Edit stream text or a text file on the command line using wildcards and Simple Expressions with the Swiss File Knife for Windows, Mac OS X and Linux.

sfk ... +xed /from/to/ [/from2/to2/]

a stream text editor using SFK Simple Expressions.

- takes text stream input from a previous command,
  or a binary stream from sfk extract.
- joins all lines into one large block that can be
  changed in complete.
- splits output again into lines for further use,
  or passes output as binary to another +xed.
- may also read and write a single file.

xed/xex is designed to post process small to medium sized
data streams or files. it is not suitable to edit large files
beyond 100 MB, as the whole content must fit into memory
multiple times. use "sfk xreplace" to process large files.

wildcards and SFK expressions
   SFK Expressions are simple patterns containing literal text,
   wildcards * and ? and character classes in square brackets [].
   basically, the syntax provides extended wilcards but no
   further logic and is not related to regular expressions.

   search patterns are surrounded by a separator character which
   can be anything not contained in the search text, like / or _

   within a pattern /fromtext/totext/ the fromtext may contain:

     *                       - 0 to 4000 characters in the same
                               text line or paragraph, i.e. all
                               bytes not being CR, LF or NULL.
                               4000 is just a default maximum
                               that can be changed by:
     [0.100000 chars]        - 0 to 100000 characters in the same
                               text line or paragraph, i.e. the
                               same as * but with a larger range.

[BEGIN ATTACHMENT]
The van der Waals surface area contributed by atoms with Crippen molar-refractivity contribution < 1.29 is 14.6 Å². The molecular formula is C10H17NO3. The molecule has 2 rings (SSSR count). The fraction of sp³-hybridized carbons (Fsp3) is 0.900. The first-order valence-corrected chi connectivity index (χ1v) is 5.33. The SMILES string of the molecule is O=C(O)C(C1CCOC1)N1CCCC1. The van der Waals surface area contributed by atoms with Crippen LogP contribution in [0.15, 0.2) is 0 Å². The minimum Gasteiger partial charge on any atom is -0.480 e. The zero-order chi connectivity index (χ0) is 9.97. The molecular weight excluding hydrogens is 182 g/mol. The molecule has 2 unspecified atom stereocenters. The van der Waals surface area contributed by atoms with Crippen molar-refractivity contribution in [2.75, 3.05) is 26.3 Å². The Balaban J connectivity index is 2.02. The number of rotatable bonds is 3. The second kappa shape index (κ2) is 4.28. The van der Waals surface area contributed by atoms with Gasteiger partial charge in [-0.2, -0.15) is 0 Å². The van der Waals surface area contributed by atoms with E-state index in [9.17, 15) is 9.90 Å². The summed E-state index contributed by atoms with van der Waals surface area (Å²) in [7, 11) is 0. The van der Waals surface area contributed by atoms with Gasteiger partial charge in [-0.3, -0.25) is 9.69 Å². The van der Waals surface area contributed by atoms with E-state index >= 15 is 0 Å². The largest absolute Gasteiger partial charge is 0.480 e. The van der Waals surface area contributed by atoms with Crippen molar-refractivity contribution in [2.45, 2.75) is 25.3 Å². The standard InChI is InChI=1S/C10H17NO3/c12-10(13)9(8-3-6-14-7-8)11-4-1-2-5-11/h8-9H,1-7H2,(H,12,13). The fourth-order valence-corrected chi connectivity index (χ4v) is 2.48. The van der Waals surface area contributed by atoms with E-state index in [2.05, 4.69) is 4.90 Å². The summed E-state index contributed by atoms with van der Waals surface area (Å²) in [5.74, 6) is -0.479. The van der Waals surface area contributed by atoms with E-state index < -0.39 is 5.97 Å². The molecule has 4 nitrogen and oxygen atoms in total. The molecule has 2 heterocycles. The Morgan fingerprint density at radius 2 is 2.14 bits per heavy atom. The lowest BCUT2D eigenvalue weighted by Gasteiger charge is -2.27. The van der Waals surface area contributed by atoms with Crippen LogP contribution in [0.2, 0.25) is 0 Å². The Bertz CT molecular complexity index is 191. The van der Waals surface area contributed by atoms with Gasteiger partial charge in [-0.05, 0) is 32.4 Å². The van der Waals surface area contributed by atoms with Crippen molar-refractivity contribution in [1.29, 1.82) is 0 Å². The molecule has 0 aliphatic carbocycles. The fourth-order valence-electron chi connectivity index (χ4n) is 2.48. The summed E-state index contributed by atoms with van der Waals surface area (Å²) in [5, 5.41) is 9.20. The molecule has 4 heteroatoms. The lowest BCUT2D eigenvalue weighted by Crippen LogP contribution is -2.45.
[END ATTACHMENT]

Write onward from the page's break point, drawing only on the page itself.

?                       - one character.
     ?????                   - same as [5.5 chars] or [5 chars]
     [bytes]                 - 0 to 4000 bytes (with CR,LF,NULL)
                               i.e. it collects stream text
                               across lines, even in binary data
     **                      - the same as [bytes].
     [0.100 bytes]           - 0 to 100 bytes
     [.100000 bytes]         - up to 100000 bytes
     [1.* bytes]             - 1 to default maximum bytes
     [2 chars]               - exactly 2 chars
     [30 bytes]              - exactly 30 bytes
     [byte of aeiou]         - one vocal (a OR A OR e OR ...),
                               case insensitive by default.
                               "aeiou" is a character list.
     [byte of \\\x2f]        - a backslash \ or forw. slash /
     [bytes of \r\n \t]      - whitespace incl. line ends
     [bytes of (\r\n \t)]    - the same, () are optional
     [bytes not \r\n\0]      - up to 4000 bytes as long as no
                               CR, LF or NULL byte appears
     [chars]                 - the same as [bytes not \r\n\0],
                               i.e. collect text in a line
     [char not ( \t)]        - same as [byte not ( \r\n\0\t)],
                               everything not blanks and tabs
     [char not )( \t]        - not brackets, blanks and tabs,
                               same as not (\(\) \t)
     [chars of a-z0-9]       - means a-zA-Z0-9 as search is
                               case insensitive by default
     [chars of \x61-\x7A]    - search a-z but not A-Z, or use
                               option -case for case search
     [eol]                   - end of line by characters:
                               CRLF or LF or CR

     [white]     = chars of (\t )     - 0 or more whitespaces
     [xwhite]    = bytes of (\t \r\n) - same but across lines
     [1 white]   = byte  of (\t )     - 1 whitespace
     [digit]     = byte  of (0-9)     - 1 digit
     [digits]    = bytes of (0-9)     - 0 or more digits
     [hexdigit]  = byte  of (0-9a-f)  - 1 hexadecimal digit
     [hexdigits]  = bytes of (0-9a-f) - 0 or more hex digits

     special keywords that do not count as tokens:
     [skip]   - at the start of a pattern: skip such text
                completely, do not count it as a search hit.
     [keep]   - search also the following text but keep it
                in the input data, without consuming it.